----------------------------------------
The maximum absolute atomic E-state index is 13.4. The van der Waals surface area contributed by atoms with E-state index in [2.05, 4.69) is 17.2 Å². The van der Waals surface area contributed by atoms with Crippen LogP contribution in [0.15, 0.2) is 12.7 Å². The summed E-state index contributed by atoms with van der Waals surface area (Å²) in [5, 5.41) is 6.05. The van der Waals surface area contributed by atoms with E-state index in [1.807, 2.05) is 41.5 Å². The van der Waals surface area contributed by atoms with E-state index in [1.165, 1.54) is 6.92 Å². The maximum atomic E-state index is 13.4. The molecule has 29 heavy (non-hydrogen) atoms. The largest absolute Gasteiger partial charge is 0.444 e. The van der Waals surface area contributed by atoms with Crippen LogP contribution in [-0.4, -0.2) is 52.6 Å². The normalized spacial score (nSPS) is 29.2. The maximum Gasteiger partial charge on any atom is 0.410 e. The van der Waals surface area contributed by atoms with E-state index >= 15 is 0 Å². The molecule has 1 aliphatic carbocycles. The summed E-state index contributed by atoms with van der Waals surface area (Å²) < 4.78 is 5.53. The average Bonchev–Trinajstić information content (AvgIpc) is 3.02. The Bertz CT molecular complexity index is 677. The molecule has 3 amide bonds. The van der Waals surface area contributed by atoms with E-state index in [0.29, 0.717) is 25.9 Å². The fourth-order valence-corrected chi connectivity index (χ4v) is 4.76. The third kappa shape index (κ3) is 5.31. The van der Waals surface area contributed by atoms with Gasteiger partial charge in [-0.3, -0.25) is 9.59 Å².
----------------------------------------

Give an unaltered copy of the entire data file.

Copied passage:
The maximum absolute atomic E-state index is 13.4. The van der Waals surface area contributed by atoms with E-state index in [2.05, 4.69) is 17.2 Å². The van der Waals surface area contributed by atoms with Crippen LogP contribution in [0.15, 0.2) is 12.7 Å². The summed E-state index contributed by atoms with van der Waals surface area (Å²) in [5, 5.41) is 6.05. The van der Waals surface area contributed by atoms with E-state index in [1.807, 2.05) is 41.5 Å². The van der Waals surface area contributed by atoms with E-state index in [1.165, 1.54) is 6.92 Å². The maximum atomic E-state index is 13.4. The molecule has 29 heavy (non-hydrogen) atoms. The largest absolute Gasteiger partial charge is 0.444 e. The van der Waals surface area contributed by atoms with Crippen LogP contribution in [-0.4, -0.2) is 52.6 Å². The normalized spacial score (nSPS) is 29.2. The maximum Gasteiger partial charge on any atom is 0.410 e. The van der Waals surface area contributed by atoms with E-state index >= 15 is 0 Å². The molecule has 1 aliphatic carbocycles. The summed E-state index contributed by atoms with van der Waals surface area (Å²) < 4.78 is 5.53. The average Bonchev–Trinajstić information content (AvgIpc) is 3.02. The Bertz CT molecular complexity index is 677. The molecule has 3 amide bonds. The van der Waals surface area contributed by atoms with E-state index in [0.29, 0.717) is 25.9 Å². The fourth-order valence-corrected chi connectivity index (χ4v) is 4.76. The third kappa shape index (κ3) is 5.31. The van der Waals surface area contributed by atoms with Gasteiger partial charge in [-0.3, -0.25) is 9.59 Å².